Medieval Confraternities: Prayers, Feasts, and Fees

By Lucie Laumonier

Religious confraternities emerged in Southern France over the course of the twelfth century, a period of time characterized by intense development of lay religious practices. In the fourteenth and fifteenth centuries, confraternities experienced a “rebirth” (“une renaissance,” says French historian Noël Coulet). We can examine what were medieval confraternities by focusing on those that existed in the towns and cities of Southern France.

Dedicated to a patron saint and attached to an altar in a particular church, confraternities aimed at celebrating the saint’s memory and organizing communal moments of piety, through the attendance of church services, participation in processions, and the commemoration of the dead. They provided opportunities for conviviality, as well as mutual support and charitable activities. Small communities usually counted only a handful of confraternities, but they were quite numerous in cities.


How do we know about confraternities

Most confraternities that existed in the South of France are known from the brief mentions of their names in wills when testators bequeathed a small amount of money to their confraternity (for example, “I bequest 5 sous to the confraternity of St. Peter of the church St. Peter”). Information is minimal, and unfortunately, this is usually what historians get from documents. In a few (rare) cases, historians have access to archives produced by the confraternities themselves.

Statutes framing the confraternity’s administration and the members’ activities are poorly preserved. In Avignon, where close to 100 confraternities existed in the fourteenth and fifteenth centuries, fewer than ten statutes have survived the passage of time. In Montpellier, where some 75 confraternities are attested between c.1150 and c.1500, only two texts of statutes were preserved.

Members of the confraternity of St. Nicolas of Valenciennes going to their chapel. Valenciennes, BM, ms. 536, fol. 5. Book of the confraternity of Saint-Nicolas de Valenciennes. Late 15-century. ©Institut de recherche et d’histoire des textes, CNRS

Archival centres across Languedoc and Provence also yield a handful of administrative records – usually from the late fourteenth and fifteenth centuries – produced by, and for, local confraternities. In Avignon, for instance, archives of the confraternity of Notre-Dame de la Majour include, besides its statutes, two fourteenth-century lists of members.


Other examples exist, such as the record of the confraternity dedicated to St. Michel in the village of Escazeaux, in Western Languedoc. Lists of confraternities’ members have enabled historians to assess the confraternity’s recruitment across the social spectrum. Other administrative records include books of accounts. In Toulouse, there are preserved accounting documents produced by the Holy-Bodies confraternity of the basilica St. Sernin in the fifteenth century. In Castelsarrasin, a small town north of Toulouse, the fourteenth-century book of account of the confraternity of St. Alpinien yields twenty years of information on the confraternity’s finances. Such sources are quite rare.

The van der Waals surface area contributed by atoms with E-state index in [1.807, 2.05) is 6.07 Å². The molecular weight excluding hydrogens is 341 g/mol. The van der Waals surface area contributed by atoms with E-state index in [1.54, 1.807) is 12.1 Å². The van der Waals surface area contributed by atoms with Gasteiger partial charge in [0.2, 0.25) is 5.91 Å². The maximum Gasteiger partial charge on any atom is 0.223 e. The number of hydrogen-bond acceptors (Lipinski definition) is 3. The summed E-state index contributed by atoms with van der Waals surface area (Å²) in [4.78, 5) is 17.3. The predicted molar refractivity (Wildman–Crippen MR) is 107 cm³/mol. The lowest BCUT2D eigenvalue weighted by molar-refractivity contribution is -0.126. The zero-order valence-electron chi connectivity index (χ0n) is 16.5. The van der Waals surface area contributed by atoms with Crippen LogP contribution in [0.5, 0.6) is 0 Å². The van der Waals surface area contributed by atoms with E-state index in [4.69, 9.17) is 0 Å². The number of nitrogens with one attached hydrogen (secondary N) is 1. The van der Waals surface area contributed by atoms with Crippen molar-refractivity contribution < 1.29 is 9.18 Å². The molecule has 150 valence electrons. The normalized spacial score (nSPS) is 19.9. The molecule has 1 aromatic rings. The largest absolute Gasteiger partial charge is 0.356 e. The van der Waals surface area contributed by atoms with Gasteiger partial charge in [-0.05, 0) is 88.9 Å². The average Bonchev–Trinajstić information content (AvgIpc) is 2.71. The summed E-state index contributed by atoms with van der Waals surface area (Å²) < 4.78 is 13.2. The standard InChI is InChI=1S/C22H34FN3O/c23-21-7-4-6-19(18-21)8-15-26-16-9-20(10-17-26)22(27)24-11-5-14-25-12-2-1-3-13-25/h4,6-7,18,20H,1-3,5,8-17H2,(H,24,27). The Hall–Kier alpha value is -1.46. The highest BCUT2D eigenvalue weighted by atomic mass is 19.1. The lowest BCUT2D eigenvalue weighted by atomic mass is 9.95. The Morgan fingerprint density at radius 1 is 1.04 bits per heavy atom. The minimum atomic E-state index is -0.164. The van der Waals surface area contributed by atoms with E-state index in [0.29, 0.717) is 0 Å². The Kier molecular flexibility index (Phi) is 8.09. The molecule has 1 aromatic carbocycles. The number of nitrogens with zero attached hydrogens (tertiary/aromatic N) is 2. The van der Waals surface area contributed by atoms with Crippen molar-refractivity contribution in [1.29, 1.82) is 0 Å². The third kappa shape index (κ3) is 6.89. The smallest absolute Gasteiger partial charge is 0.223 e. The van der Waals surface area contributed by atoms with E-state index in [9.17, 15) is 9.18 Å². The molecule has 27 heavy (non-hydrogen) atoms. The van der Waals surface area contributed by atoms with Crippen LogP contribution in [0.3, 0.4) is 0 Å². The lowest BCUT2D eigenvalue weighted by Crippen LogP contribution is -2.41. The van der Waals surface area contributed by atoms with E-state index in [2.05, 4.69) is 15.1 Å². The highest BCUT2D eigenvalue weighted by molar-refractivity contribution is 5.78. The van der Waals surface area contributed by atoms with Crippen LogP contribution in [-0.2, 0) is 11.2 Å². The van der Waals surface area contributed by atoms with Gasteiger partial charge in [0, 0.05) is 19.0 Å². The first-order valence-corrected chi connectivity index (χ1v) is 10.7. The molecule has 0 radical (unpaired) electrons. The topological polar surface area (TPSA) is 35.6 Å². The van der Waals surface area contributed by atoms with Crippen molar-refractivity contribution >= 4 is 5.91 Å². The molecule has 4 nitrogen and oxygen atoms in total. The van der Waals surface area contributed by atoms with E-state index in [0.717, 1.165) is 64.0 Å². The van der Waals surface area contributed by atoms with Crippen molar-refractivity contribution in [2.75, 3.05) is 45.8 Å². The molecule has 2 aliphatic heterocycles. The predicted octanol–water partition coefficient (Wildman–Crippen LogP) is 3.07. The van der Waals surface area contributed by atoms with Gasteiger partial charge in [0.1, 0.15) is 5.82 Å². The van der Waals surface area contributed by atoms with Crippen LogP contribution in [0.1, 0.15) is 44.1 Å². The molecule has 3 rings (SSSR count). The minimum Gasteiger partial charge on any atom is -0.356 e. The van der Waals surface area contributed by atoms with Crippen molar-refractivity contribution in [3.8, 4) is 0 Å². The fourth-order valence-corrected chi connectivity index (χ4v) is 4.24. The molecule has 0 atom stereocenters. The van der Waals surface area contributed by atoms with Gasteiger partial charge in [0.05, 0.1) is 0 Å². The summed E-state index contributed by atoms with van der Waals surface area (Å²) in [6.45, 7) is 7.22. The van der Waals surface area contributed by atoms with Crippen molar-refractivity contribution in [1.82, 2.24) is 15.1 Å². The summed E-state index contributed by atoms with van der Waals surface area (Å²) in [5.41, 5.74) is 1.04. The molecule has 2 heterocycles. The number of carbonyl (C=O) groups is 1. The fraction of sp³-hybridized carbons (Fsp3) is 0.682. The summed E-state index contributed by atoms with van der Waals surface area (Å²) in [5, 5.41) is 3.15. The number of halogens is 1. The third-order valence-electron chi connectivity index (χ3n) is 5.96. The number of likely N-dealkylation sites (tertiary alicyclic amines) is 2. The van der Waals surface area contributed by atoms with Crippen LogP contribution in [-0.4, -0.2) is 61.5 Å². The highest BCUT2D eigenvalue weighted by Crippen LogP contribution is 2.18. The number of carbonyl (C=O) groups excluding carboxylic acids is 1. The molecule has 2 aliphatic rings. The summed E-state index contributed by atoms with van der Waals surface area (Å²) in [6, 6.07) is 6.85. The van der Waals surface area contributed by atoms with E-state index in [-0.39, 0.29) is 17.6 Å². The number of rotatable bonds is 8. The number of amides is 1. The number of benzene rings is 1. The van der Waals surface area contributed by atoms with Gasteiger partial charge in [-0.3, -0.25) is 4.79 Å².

Finally, historians have to dive into notarial records to find a wide range of documents produced by confraternities. But notarial records are preserved in extremely high numbers in the South of France—so finding contracts pertaining to a confraternity is like looking for a needle in a haystack.

The Plague and the Explosion of Confraternities

Before the 1300s, few confraternities appear in documents. In Avignon, historian Pierre Pansier only found two, but a number of confraternities mentioned in the early fourteenth century may have been established before this time. In Montpellier, ten different confraternities operated between c.1150 and c.1300.


Confraternities’ numbers started to increase right before the first plague. The epidemic acted as an accelerant. Their numbers exploded everywhere from the early 1400s onward, a growth sustained well into the sixteenth century. The great “boom” of confraternities can, therefore, be situated in the fifteenth century, with a pivot around the Black Death.

List of members of the confraternity of St. Michel of Escazeaux (c.1393– 1401). Archives départementales de Tarn-et-Garonne (Montauban, France), MS 3 E 2034, pp. 2–3. La Bibliothèque Virtuelle des Manuscrits Médiévaux. ©Institut de recherche et d’histoire des textes.

In Montpellier, for instance, the number of new confraternities doubled after the Black Death, and then doubled again in the first half of the fifteenth century. Likewise, in Avignon, 30 different confraternities were established between c.1300 and c.1400, compared to 60 new establishments between c.1400 and c.1500. Some confraternities seem to have been ephemeral, disappearing from documents only a couple of years after they were first mentioned. Most lasted between 25 and 100 years. In Avignon, two-thirds of the confraternities were mentioned with regularity throughout the fifteenth century.

Some confraternities were well established in their community and attested over centuries. In Montpellier, the confraternity of the Holy-True-Cross of the church of the Holy Cross was first mentioned c.1290 and only disbanded at the time of the French Revolution. This particular confraternity survived no less than 500 years!


Being part of a confraternity